It will alternate between four forms by default:


And then show as done:


The return value of the function is passed through, if you want it:

data = ProgressBar.render_indeterminate fn ->

IO.puts "Finally got the data: #{inspect data}"

Customize format

You can customize the forms it alternates between, as well as the done state, and the left and right bookends.

ProgressBar.render_indeterminate [
  bars: [ "Oo", "oO" ],
  done: "X",
  left: "",
  right: "",
], fn -> end

The bars list can be any length. Each string in that list is a "frame" in the animation. The bar will alternate between these strings, and then start over.

Each string in the list can be any length and will repeat to fit the bar.

Customize color

You can customize the color of the bar, and of the completed state.

ProgressBar.render_indeterminate [
  bars_color: IO.ANSI.yellow,
  done_color: IO.ANSI.green,
], fn -> end

You can pass multiple IO.ANSI values, just as with a regular progress bar. The indeterminate bar intentionally doesn't alternate between colors, so as not to trigger epileptic seizures…


You can customize the millisecond interval at which it alternates. The default is 500 milliseconds.

ProgressBar.render_indeterminate([interval: 10], fn -> end)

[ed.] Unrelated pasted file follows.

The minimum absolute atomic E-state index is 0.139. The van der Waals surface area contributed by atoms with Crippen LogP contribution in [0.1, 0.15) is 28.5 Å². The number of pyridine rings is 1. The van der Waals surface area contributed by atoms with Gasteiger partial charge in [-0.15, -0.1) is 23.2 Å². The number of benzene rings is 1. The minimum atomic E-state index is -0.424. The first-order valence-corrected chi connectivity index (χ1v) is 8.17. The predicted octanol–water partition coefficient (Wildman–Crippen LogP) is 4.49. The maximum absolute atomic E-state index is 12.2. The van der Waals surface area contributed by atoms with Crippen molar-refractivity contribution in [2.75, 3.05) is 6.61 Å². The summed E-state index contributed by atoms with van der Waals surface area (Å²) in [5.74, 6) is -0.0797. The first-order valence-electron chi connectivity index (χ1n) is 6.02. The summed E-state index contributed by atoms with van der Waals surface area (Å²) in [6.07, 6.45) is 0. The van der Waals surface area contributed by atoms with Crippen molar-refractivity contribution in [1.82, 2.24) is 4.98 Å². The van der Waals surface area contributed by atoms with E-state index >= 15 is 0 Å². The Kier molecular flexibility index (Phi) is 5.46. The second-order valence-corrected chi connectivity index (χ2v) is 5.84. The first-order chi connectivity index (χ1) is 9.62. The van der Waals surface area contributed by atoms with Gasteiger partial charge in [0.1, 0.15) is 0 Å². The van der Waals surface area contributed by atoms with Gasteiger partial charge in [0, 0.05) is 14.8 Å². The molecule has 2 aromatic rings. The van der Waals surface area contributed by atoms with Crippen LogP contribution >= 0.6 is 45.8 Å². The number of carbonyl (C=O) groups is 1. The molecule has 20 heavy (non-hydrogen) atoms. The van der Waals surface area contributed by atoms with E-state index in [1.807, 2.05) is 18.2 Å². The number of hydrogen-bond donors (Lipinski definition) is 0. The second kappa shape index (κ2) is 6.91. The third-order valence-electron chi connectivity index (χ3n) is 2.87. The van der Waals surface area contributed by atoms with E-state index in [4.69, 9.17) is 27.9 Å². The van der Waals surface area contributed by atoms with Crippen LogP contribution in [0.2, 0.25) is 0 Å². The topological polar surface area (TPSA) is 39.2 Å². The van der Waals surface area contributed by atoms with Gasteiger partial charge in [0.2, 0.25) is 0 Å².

A spinner is similar to an indeterminate progress bar. But instead of a bar, it shows a "spinning" animation next to some text.

ProgressBar.render_spinner [text: "Loading…", done: "Loaded."], fn ->
  # Do something for an indeterminate amount of time…
  :timer.sleep 2000

This is the default animation and text:

/ Loading…
- Loading…
\ Loading…
| Loading…

Then it shows as done:


You can customize some things:

format = [
  frames: ["/" , "-", "\\", "|"],  # Or an atom, see below
  text: "Loading…",
  done: "Loaded.",
  spinner_color: IO.ANSI.magenta,
  interval: 100,  # milliseconds between frames

ProgressBar.render_spinner format, my_function

Colors can be lists just like with other progress bars.

If you want the done state to also be some colored symbol, just use chardata lists:

format = [
  done: [IO.ANSI.green, "✓", IO.ANSI.reset, " Loaded."],

Or you can pass done: :remove to stop showing this line of text entirely when it completes.

As with indeterminate progress bars, the return value of the function is passed through if you want it:

data = ProgressBar.render_spinner fn ->

IO.puts "Finally got the data: #{inspect data}"

Predefined spinners

Instead of specifying the frames as a list, you can assign one of the predefined styles as an atom:

ProgressBar.render_spinner([frames: :braille], fn -> end)
Name Frames
:strokes (default) `/ - \ \
:braille ⠋ ⠙ ⠹ ⠸ ⠼ ⠴ ⠦ ⠧ ⠇ ⠏
:bars ▁ ▂ ▃ ▄ ▅ ▆ ▇ █ ▇ ▆ ▅ ▄ ▃


To see these bad boys in action, clone this repo and run the example scripts:

# Run all examples.
mix run examples/all.exs

# See what's available.
ls examples

# Run a single example.
mix run examples/02-color.exs

Or to see them in a real project, try Sipper.


Add the dependency to your project's mix.exs:

defp deps do
    {:progress_bar, "> 0.0.0"},

Then fetch it:

mix deps.get

Also see

Credits and license

By Henrik Nyh and contributors 2015-09-19 under the MIT license.

*Note that all licence references and agreements mentioned in the progress_bar README section above are relevant to that project's source code only.